The North Korean premier arrives in Beijing today to meet with Chinese leaders,
as the two sides commemorate 60 years of bilateral relations.
North Korean Premier Kim Yong Il arrived in
Beijing for a five-day visit to his country's biggest ally, Tuesday. Premier
Kim, who is not related to North Korean leader Kim Jong-Il, is making his first
visit to China since taking office in 2007.
Chinese Foreign Ministry
spokesman Qin Gang told reporters Tuesday the premier's visit will include talks
with China's President Hu Jintao and Premier Wen Jiabao.
says Kim Yong-Il will also join Chinese leaders at activities commemorating the
establishment of bilateral relations, 60 years ago. The two countries are
celebrating 2009 as their "year of friendship."
This trip comes before
Pyongyang plans to launch a communications satellite, between April fourth and
eighth. Washington, Tokyo and Seoul already voiced their objections, saying the
launch is really a long-range missile test, in violation of a United Nations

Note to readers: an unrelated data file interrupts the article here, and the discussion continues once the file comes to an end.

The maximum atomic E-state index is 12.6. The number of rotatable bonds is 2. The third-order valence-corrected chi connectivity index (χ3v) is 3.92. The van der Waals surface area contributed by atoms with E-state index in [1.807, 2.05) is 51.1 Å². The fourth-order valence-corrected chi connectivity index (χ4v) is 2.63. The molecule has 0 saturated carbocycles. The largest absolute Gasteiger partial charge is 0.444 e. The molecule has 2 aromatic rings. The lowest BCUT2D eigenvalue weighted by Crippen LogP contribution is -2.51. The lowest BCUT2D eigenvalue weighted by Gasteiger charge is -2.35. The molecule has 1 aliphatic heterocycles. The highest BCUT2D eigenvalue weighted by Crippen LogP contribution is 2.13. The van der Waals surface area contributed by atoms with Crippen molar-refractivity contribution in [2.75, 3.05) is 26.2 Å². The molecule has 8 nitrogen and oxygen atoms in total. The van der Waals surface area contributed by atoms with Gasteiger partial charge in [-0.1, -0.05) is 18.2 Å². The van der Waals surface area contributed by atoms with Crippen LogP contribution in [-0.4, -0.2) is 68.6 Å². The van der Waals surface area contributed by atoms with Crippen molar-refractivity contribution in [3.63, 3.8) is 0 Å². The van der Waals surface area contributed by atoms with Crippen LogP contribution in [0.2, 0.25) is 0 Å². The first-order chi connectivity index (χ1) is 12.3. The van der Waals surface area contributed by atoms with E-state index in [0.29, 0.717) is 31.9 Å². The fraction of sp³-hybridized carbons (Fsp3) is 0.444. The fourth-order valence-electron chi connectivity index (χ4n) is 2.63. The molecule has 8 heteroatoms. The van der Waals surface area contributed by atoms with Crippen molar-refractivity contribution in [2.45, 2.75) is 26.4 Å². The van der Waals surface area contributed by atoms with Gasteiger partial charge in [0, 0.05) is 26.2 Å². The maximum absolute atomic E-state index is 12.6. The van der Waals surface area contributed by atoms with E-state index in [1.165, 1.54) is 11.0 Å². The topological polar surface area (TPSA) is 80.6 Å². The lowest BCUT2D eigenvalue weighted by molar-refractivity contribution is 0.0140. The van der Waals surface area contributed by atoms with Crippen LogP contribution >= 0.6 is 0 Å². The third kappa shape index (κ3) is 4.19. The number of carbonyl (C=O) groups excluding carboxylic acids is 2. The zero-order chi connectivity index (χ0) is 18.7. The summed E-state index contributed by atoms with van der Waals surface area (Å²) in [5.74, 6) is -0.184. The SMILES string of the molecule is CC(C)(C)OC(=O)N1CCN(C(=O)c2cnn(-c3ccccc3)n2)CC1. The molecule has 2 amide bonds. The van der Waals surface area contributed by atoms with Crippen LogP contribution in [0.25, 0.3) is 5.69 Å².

American, Japanese and South Korean officials suspect the
satellite launch vehicle might be a Taepodong-2 missile, thought to have a range
of about 6,500 kilometers. That could enable North Korea to strike Alaska or
Hawaii. A U.N. Security Council resolution bans North Korea from ballistic
So far, China has not spoken out against North Korea's launch.
Spokesman Qin says the Chinese government notes the reaction of members of the
international community and hopes all parties involved can keep in mind peace
and stability on the peninsula.
Spokesman Qin says China hopes relevant
parties will promote the resumption of the six-party talks, which aim to
dismantle Pyongyang's nuclear programs.
Beijing hosts the six-party
talks, which have been stalled because of the issue of disarmament verification.